Wednesday, October 24, 2007

Worlds Smallest Seed and Other Plant Trivia

Kim, the Blackswamp Girl in her blog, A Study in Contrasts recently (October 23) posted a picture of tiny Nicotiana seeds. Before I saw the photo of her seeds, I thought the Lobelia 'Crystal Palace' seeds were the tiniest. This piqued my interest in finding out what is truly the smallest seed in the world.

I came across this interesting website of Botanical Record Breakers from Wayne's Word which lists things like:

1. The World's Oldest Living Thing
The Oldest Germinated Seed
2. The World's Oldest Living Fossil
3. The World's Most Massive Living Thing
4. The World's Tallest Tree
5. The World's Hardest & Heaviest Wood
6. The World's Smallest Flowering Plant
7. The World's Smallest And Largest Fruit
Largest Bean Pod & Seed Cone
The World's Largest Sperm
8. The World's Largest Hitchhiking Fruit
9. The World's Largest Vegetable
10. The World's Smallest And Largest Seed
11. The World's Smallest And Largest Leaves
12. The World's Largest Flying Seed
13. Longest Distance Traveled By Drift Seed
14. World's Fastest Reproducing Plants
15. The World's Fastest Growing Plants
16. The Fastest Trapdoor On A Plant
17. The World's Deadliest Plants
18. Most Painful Botanical Encounters
19. World's Most Valuable Plant Jewels
20. Dislaimer: Authenticity Of Coconut Pearls
21. Most Complex Plant-Insect Relationship
22. The World's Largest Stinking Flowers
23. Plant & Animal Adaptation Hyperlinks
24. Go To Diversity Of Flowering Plants

Just the sort of trivia I love.

So, what's the smallest seed? From WaynesWord: "Certain epiphytic orchids of the tropical rain forest produce the world's smallest seeds, up to 35 million per ounce. One seed weighs about one 35 millionths of an ounce (1/35,000,000) or 0.81 micrograms. Some seeds are only about 1/300th of an inch long (85 micrometers). [The resolving power for an unaided human eye with 20-20 vision is just under 0.1 mm.] Orchid seeds are dispersed into the air like minute dust particles or single-celled spores, eventually coming to rest in the upper canopy of rain forest trees."

My Dad used to grow orchids as a hobby and I remember breaking open the seed pods of an Epidendrum. The seeds were very thin, fine and light but they were fairly long probably 4 times the diameter of the Lobelia seed so it never occurred to me that this could be the smallest seed I've ever seen. It also was many, many years ago that I broke open the pod so I guess I can be forgiven for not remembering. However the Epidendrum may not be the orchid that Waynesword referred to so the seed he wrote about may be exceedingly small.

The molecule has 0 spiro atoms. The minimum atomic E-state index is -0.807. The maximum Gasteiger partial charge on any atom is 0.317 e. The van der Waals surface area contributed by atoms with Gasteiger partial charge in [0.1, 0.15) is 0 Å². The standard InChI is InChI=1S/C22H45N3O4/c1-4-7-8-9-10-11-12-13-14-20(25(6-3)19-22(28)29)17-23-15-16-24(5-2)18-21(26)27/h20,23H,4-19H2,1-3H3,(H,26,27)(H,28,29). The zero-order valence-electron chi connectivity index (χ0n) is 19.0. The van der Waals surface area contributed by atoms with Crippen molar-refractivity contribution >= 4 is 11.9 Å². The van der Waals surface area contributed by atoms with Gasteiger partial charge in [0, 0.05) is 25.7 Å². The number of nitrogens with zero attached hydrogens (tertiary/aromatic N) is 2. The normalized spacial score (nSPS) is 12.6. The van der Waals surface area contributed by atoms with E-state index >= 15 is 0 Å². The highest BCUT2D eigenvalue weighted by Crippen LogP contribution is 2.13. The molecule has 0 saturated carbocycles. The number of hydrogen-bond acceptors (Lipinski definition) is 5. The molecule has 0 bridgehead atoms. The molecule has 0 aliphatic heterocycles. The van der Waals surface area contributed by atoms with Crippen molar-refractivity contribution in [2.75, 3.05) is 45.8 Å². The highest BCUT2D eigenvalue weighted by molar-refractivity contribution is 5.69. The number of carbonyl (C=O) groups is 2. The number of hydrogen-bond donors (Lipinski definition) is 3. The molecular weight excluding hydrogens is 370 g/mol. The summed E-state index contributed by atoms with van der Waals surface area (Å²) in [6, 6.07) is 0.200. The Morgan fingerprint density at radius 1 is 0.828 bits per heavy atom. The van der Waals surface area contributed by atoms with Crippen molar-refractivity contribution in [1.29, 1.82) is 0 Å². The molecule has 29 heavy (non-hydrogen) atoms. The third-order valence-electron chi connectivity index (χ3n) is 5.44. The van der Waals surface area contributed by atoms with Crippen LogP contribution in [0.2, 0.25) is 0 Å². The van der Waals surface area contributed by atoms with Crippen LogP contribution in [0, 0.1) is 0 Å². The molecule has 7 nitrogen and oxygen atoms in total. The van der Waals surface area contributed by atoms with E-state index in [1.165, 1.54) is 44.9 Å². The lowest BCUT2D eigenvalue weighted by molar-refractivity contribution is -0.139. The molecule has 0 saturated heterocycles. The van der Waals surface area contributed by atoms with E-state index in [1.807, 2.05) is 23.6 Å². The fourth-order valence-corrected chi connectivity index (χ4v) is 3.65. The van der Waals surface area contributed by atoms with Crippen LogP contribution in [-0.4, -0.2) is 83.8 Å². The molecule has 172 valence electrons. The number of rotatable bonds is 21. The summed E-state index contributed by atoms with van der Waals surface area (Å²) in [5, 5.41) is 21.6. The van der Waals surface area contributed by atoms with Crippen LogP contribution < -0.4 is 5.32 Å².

There's a photo of an orchid pod with seeds spilling out on the Brooklyn Botanical Gardens website that looks very similar to the one I opened as a kid.

11 Comments:

Blogger Vanillalotus said...

I love looking at records and finding out what is the biggest the smallest the weirdest.
I think it's funny how childhood memories are often so far back you can't tell if it's a memory. It makes it seem like we imagined so many things when we were little we don't know what we really saw.
I never knew that orchids had such small seeds but it makes sense.

7:22 AM  
Blogger DeeMom said...

Fascinating Post

7:27 AM  
Blogger Ki said...

Hi Vanilla Lotus,
I just love weird things like that. I remember being fascinated by Ripley's Believe It or Not when I was a kid. Indeed, the older you get it seems you can't know if memories are real or scraps of something told, something remembered or something that actually happened.

Since a lot of orchids are epiphytes, how else would they get up in those trees unless the seeds were exceedingly light which usually translates to small. I should have known that.

----------------------------------
Hi Dee Mom,
Thanks. I love interesting trivia but I don't seem to be able to remember much of it and the web doesn't help a bit. There's so much information at your fingertips now I'm definitely at a point of oversaturation. See ya.

7:04 PM  
Blogger Yolanda Elizabet said...

Amusing isn't it how we human beings are always fascinated by what is the smallest or tallest of fastest whatsit. Fun post Ki!

5:52 AM  
Blogger Ki said...

Hi Yolanda Elizabet,
Yes quite amusing. I wonder why this penchant for facts? I think in my case it was looking through the World Book Encyclopedia that my father was duped into buying. That encyclopedia seemed to make it a point to list facts like the longest river, highest mountain, largest fruit, tallest building etc.

Funny too that people still have interest in the Guinness book of World Records .

6:51 AM  
Blogger kate said...

Hi Ki,

I almost forgot to come back and leave a comment after getting immersed in Wayne's word. I love these kinds of facts too ...

8:58 AM  
Blogger Ki said...

I wouldn't have minded Kate. Some of the information was quite interesting and it's easy to get engrossed in the reading. ;)

6:41 PM  
Blogger lisa said...

Great info, thanks for the link!

6:02 AM  
Blogger Ki said...

Have fun Lisa. This would be good reading material for our dreary forecast this weekend.

6:25 AM  
Blogger Blackswamp_Girl said...

No way my camera would focus on that orchid's seeds! *grin* Very cool info, Ki--now I'm off to get lost in WaynesWord, thanks. :)

8:42 PM  
Blogger Ki said...

Hi Kim,
The seeds must look like the smallest specks of dust. I would think you'd almost need a microscope to see them. Now remember to do your chores first before you get too engrossed at the WaynesWord site! ;)

6:59 AM  

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